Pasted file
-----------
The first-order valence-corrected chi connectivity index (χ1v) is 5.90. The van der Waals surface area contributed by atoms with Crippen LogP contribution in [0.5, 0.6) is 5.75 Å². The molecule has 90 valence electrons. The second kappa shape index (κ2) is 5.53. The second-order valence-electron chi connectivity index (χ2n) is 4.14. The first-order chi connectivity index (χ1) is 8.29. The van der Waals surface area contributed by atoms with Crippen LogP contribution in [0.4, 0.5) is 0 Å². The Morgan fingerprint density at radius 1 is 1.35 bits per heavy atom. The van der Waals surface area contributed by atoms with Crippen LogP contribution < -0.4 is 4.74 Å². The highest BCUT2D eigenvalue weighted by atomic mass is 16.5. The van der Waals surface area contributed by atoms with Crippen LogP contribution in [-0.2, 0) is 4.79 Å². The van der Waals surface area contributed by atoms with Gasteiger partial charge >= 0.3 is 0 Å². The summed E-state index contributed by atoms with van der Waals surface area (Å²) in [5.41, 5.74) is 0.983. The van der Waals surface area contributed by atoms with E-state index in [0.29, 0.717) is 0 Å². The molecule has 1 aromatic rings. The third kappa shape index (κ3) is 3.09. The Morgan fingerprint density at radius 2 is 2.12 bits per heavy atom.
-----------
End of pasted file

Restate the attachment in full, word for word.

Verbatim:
The first-order valence-corrected chi connectivity index (χ1v) is 5.90. The van der Waals surface area contributed by atoms with Crippen LogP contribution in [0.5, 0.6) is 5.75 Å². The molecule has 90 valence electrons. The second kappa shape index (κ2) is 5.53. The second-order valence-electron chi connectivity index (χ2n) is 4.14. The first-order chi connectivity index (χ1) is 8.29. The van der Waals surface area contributed by atoms with Crippen LogP contribution in [0.4, 0.5) is 0 Å². The Morgan fingerprint density at radius 1 is 1.35 bits per heavy atom. The van der Waals surface area contributed by atoms with Crippen LogP contribution < -0.4 is 4.74 Å². The highest BCUT2D eigenvalue weighted by atomic mass is 16.5. The van der Waals surface area contributed by atoms with Crippen LogP contribution in [-0.2, 0) is 4.79 Å². The van der Waals surface area contributed by atoms with Gasteiger partial charge >= 0.3 is 0 Å². The summed E-state index contributed by atoms with van der Waals surface area (Å²) in [5.41, 5.74) is 0.983. The van der Waals surface area contributed by atoms with E-state index in [0.29, 0.717) is 0 Å². The molecule has 1 aromatic rings. The third kappa shape index (κ3) is 3.09. The Morgan fingerprint density at radius 2 is 2.12 bits per heavy atom.